MANDA’S DESERT ISLAND BOOKS
Dec 19, 2014
Last year, as Chair of the Harrogate History Festival, I hosted Sandi Toksvig, as she shared her Desert Island Books.
And because I can, these are mine: eight books I’d take with me anywhere.
First is Last of the Mohicans by James Fennimore Cooper. This is the first book I ever bought with my own money. The BBC had just done one of the best historical adaptations ever produced – in black and white, shot in real forests, with real people, not a flimsy costume drama – and I had just woken to the fact that there were people alive on the planet, not so long ago, who actually knew how to live, how to be in the real world, not the fake world of shops and cars and schools. Particularly schools. I had teachers who thought my parents were insae for letting me read an ‘adult’ book. I am endlessly grateful.
Next is The Moon of Gomrath by Alan Garner. Actually, given the option, I’d have all four of the Weirdstone of Brisingamen series, but if I can only have one, it has to be the one with the Wild Hunt in it. This was my introduction to fantasy and it blows Tolkien out of the water: the quality of the language, even although it’s aimed at children, is amazing. Everything he writes, is amazing, actually. If you haven’t read Thursbitch, or Strandloper, or the Stone Song Quartet, read them just for the quality of the language. But read Moon of Gomrath for the magic made real, for the taste-smell-feel of it on your tongue, for the understanding of how the world works, in the ways beneath the surface we are taught.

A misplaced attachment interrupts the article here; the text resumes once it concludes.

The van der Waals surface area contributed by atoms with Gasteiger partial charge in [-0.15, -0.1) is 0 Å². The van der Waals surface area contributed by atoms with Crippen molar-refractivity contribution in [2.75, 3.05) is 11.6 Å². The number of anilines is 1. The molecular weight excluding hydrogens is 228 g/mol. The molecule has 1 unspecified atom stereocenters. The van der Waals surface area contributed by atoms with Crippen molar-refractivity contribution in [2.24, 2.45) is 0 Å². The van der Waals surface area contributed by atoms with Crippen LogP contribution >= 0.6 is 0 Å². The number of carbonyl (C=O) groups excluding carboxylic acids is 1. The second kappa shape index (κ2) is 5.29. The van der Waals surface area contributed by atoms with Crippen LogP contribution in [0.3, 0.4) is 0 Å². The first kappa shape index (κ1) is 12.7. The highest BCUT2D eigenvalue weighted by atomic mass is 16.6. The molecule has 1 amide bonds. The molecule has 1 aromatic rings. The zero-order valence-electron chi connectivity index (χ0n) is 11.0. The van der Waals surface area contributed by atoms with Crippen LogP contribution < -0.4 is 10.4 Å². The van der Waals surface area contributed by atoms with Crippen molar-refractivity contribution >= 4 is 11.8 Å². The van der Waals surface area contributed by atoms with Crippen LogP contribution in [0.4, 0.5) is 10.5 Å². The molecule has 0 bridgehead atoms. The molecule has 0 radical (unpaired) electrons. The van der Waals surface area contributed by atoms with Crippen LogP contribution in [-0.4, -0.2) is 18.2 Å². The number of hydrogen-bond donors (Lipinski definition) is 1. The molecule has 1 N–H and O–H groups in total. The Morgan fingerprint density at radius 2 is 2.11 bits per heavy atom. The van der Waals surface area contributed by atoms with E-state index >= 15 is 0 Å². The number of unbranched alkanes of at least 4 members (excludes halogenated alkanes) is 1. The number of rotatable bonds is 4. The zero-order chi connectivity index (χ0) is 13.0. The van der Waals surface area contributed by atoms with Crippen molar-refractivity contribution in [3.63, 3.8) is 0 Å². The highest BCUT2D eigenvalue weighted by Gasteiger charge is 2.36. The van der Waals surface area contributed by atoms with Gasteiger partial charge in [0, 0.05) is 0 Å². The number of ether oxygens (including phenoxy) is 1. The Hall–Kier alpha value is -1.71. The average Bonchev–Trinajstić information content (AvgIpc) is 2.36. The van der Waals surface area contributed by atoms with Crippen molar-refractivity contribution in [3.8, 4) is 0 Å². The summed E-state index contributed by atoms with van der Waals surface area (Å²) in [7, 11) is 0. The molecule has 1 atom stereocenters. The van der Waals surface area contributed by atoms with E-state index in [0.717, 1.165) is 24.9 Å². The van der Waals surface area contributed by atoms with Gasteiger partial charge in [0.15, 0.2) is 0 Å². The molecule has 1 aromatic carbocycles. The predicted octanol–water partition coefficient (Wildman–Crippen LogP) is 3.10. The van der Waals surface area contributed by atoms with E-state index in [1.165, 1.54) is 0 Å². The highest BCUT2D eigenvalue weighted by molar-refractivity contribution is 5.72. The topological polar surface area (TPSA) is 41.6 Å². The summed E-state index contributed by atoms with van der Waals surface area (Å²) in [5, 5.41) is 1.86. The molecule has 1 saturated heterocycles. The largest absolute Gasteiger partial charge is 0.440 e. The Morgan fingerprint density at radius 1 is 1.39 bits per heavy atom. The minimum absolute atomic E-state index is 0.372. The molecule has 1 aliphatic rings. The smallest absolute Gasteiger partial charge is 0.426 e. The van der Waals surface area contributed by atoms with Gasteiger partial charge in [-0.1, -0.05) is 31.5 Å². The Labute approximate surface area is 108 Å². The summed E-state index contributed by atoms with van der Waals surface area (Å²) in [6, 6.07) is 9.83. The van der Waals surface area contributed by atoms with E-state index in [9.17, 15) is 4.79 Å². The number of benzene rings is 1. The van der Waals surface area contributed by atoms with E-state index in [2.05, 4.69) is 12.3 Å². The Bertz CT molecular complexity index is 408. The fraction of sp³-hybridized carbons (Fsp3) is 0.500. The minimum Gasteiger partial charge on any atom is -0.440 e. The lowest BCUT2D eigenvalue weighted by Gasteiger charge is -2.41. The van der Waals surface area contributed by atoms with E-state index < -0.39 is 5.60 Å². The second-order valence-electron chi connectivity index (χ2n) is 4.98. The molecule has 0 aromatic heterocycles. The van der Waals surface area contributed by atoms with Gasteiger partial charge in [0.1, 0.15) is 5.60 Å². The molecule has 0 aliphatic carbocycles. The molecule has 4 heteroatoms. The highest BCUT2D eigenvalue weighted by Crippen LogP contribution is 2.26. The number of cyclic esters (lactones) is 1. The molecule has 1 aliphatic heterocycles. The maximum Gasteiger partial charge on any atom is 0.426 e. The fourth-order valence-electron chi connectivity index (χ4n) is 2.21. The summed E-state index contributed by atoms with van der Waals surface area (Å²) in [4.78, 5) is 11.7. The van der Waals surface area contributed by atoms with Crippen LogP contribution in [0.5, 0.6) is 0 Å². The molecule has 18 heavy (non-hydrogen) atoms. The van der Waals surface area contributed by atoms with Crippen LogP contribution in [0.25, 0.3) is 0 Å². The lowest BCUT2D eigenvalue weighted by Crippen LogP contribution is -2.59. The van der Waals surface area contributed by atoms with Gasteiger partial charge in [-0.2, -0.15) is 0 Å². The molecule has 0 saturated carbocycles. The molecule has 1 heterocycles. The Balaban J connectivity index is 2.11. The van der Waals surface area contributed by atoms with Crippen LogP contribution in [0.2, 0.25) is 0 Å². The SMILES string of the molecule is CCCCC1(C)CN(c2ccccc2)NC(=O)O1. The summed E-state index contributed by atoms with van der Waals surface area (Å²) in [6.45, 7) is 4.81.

Third, and one I read soon after, is The Hollow Hills by Mary Stewart. This is actually the second in her Arthurian trilogy – the first is The Crystal Cave. I never read the third; I had so identified with/wanted to be Myrddhin Emrys that I couldn’t face watching him grow old and lose Arthur. And that, to me, is the testament to good writing. I loved these people. I wanted to be them. And because of that, because of the monument to Mithras that started me on that particular path, because of the crystal cave and all that it meant, and the magic within it, this is, for me, one of the greatest series in the Arthurian canon. (The greatest single book is, without doubt, Rosemary Sutcliffe’s ‘A Sword at Sunset, which came out a handful of years before and from which this clearly borrows a great deal.)